Pakistan’s national boxing squad team captain Muhammad Waseem won a bronze medal in the last edition of the Commonwealth Games, and is seeking to achieve an even better result this time around.
The 27-year-old Flyweight class (52 kg) boxer has not taken part in many competitions over the last couple of years, but he is experienced and talented enough to challenge for medals in Glasgow.
Pakistan will be sending six boxers to the Commonwealth Games in Glasgow, with Waseem the spearhead, and the most experienced member of the team.
We caught up with Muhammad ahead of the start of the Games to get his thoughts on the upcoming tournament, and his history in boxing.
Who was the biggest influence to start your boxing career?
My biggest inspiration in boxing was the US star Mike Tyson who is my idol in the sport. I used to watch boxing bouts on TV, that is why I got interested in pursuing this game as my passion back in 1999.
Who is your coach in your club and in the national team? How many boxers train in your club?
My club and national team coach is Muhammed Tariq. There are approximately 25 boxers in my club in Quetta.
Could you please describe your boxing style? Are you planning to change your style in the Commonwealth Games?
I love courage in the ring, so therefore I use an attacking style. I will focus more on counter-attacks in Glasgow, and I feel that will help me. I have also changed my block defence, and all of the spectators will now see me in a different form as a boxer.
How often can you train in a week? How many hours can you train in a week? Do you have any special methods or facilities in training?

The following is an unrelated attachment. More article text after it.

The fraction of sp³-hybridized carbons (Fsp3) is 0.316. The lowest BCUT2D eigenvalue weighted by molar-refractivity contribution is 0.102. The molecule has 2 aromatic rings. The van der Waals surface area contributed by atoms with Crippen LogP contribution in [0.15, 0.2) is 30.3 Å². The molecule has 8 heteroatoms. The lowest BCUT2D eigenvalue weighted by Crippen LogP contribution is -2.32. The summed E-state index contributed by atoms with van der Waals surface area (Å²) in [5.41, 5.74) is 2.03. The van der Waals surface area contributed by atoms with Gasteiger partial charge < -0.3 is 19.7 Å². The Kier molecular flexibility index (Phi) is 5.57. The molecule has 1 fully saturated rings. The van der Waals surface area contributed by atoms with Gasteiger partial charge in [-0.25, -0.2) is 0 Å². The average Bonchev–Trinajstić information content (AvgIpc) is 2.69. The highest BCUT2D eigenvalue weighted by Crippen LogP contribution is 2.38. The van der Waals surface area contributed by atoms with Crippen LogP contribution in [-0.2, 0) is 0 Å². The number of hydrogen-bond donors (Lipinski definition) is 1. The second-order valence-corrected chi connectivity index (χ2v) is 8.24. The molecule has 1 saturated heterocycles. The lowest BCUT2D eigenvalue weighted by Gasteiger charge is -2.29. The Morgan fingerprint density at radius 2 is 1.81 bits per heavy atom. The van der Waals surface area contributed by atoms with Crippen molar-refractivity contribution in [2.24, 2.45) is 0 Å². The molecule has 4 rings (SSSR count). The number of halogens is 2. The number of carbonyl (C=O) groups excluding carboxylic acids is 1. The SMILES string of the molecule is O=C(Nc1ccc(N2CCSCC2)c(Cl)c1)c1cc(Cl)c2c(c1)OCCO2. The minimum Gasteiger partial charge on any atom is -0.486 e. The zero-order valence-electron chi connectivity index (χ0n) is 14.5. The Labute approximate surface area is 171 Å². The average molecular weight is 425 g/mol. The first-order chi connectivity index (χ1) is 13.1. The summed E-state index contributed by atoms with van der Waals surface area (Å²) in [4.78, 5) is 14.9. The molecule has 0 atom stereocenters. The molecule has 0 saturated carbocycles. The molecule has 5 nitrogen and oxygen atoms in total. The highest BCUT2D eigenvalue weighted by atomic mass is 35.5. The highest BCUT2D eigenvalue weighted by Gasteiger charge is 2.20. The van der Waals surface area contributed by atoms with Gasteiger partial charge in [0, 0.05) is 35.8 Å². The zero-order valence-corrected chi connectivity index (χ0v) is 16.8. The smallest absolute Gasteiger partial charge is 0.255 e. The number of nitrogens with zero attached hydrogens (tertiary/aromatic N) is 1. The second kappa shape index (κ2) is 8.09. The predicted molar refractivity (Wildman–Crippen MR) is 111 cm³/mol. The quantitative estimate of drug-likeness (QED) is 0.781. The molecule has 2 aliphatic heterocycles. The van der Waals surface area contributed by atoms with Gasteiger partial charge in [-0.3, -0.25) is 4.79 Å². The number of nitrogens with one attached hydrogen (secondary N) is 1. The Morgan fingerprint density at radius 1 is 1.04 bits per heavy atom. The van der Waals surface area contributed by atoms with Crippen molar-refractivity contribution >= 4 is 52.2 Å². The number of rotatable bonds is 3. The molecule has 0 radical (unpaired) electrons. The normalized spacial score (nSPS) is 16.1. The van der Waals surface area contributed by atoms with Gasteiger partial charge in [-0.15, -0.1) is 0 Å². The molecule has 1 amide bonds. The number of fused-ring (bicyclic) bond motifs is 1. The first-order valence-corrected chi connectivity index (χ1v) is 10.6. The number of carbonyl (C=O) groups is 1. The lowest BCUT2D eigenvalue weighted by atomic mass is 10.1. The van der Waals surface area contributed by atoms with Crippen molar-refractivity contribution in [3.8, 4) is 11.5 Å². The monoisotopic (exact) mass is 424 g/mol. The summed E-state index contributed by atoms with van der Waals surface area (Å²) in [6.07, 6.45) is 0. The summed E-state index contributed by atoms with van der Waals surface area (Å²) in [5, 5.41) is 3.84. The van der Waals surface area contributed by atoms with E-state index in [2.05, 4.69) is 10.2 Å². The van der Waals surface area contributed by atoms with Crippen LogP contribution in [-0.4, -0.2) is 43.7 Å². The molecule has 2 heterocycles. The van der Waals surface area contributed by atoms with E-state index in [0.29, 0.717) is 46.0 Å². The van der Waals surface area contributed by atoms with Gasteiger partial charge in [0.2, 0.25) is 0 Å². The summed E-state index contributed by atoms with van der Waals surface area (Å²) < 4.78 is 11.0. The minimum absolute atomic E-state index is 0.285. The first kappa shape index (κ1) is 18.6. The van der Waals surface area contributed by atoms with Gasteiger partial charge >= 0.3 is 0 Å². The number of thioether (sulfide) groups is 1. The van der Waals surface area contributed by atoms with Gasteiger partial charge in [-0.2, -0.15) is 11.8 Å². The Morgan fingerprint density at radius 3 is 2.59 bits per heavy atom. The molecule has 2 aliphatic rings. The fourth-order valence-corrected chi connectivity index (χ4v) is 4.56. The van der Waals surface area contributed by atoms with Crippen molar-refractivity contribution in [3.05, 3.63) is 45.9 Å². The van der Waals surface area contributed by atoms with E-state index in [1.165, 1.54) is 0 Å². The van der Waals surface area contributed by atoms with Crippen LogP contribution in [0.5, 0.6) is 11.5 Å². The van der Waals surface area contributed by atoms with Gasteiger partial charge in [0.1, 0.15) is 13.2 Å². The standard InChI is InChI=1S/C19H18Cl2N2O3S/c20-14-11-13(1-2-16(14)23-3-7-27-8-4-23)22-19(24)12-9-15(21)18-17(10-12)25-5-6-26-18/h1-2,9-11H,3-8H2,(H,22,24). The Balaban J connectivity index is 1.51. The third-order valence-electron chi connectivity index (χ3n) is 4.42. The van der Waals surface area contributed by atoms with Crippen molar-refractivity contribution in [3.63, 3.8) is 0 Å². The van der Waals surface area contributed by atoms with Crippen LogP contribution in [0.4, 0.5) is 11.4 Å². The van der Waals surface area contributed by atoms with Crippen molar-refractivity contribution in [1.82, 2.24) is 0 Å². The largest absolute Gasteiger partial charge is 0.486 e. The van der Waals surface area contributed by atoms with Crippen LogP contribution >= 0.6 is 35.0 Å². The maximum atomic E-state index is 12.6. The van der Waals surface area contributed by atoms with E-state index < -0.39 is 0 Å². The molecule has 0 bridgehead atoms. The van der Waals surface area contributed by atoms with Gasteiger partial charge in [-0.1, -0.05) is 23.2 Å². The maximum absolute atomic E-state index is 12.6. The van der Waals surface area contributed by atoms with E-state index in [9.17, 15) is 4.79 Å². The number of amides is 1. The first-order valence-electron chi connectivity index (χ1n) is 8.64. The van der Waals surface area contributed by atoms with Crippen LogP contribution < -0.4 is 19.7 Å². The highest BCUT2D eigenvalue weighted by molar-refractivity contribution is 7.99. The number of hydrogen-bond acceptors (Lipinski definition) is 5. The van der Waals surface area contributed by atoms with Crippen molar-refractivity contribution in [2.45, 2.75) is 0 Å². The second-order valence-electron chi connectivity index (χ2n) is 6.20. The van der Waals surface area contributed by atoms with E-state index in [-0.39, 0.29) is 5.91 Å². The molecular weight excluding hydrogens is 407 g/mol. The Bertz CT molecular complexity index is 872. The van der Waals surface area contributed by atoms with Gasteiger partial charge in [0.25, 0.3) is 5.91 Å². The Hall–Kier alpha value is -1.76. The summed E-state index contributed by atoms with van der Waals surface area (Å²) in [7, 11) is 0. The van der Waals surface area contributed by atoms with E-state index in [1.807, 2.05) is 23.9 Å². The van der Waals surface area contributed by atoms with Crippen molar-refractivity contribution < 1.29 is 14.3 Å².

I train twelve-times a week and two-times per day. The number of my training hours is 20 to 22 per week, but it depends on the preparation period. I just try to do the basic training because we lack special training facilities in Pakistan.
Which was your first event in Pakistan and which was your first international competition outside of Pakistan?
I first took part among the elite boxers at the Pakistani National Championships in 2005 where I won the gold medal. My first ever international competition was the President’s Cup in Baku, Azerbaijan in 2006.
How did you feel yourself in the last edition of the Commonwealth Games in India in 2010? Were you satisfied with the bronze medal?
I felt proud when I achieved the bronze medal in the last Commonwealth Games in New Delhi, it was a great feeling to reach the podium. Yes, I was satisfied to get a bronze in a such a great event in the sporting world.
How has your preparation been for the Commonwealth Games?
This time I am not so satisfied with the training in the national camp, which was conducted for a short period of time, but I will try to do my best in Glasgow.
Could you let us know your target in the upcoming Commonwealth Games? Who will be your biggest rival in Glasgow?
I will try to do my best to get a gold medal in the Games, but many things depend on the draw. My biggest rival will be the Welshman Andrew Selby, who has claimed several medals in international events.
I know you ranked third in New Delhi and you are targeting the gold medal this time, but would you be also satisfied with another bronze medal in Glasgow?
I would definitely be satisfied keeping the bronze medal in Glasgow.
What are your future plans in boxing? Are you planning to take part in the Asian Games in Incheon in September?
Yes I do, I have been selected in the national squad for the Asian Games, while in the future I would be happy to fight in the APB or the WSB.
What are your hobbies outside of boxing? What are your favourite foods?
I love to play football and love to eat Rosh which is a local food in Pakistan.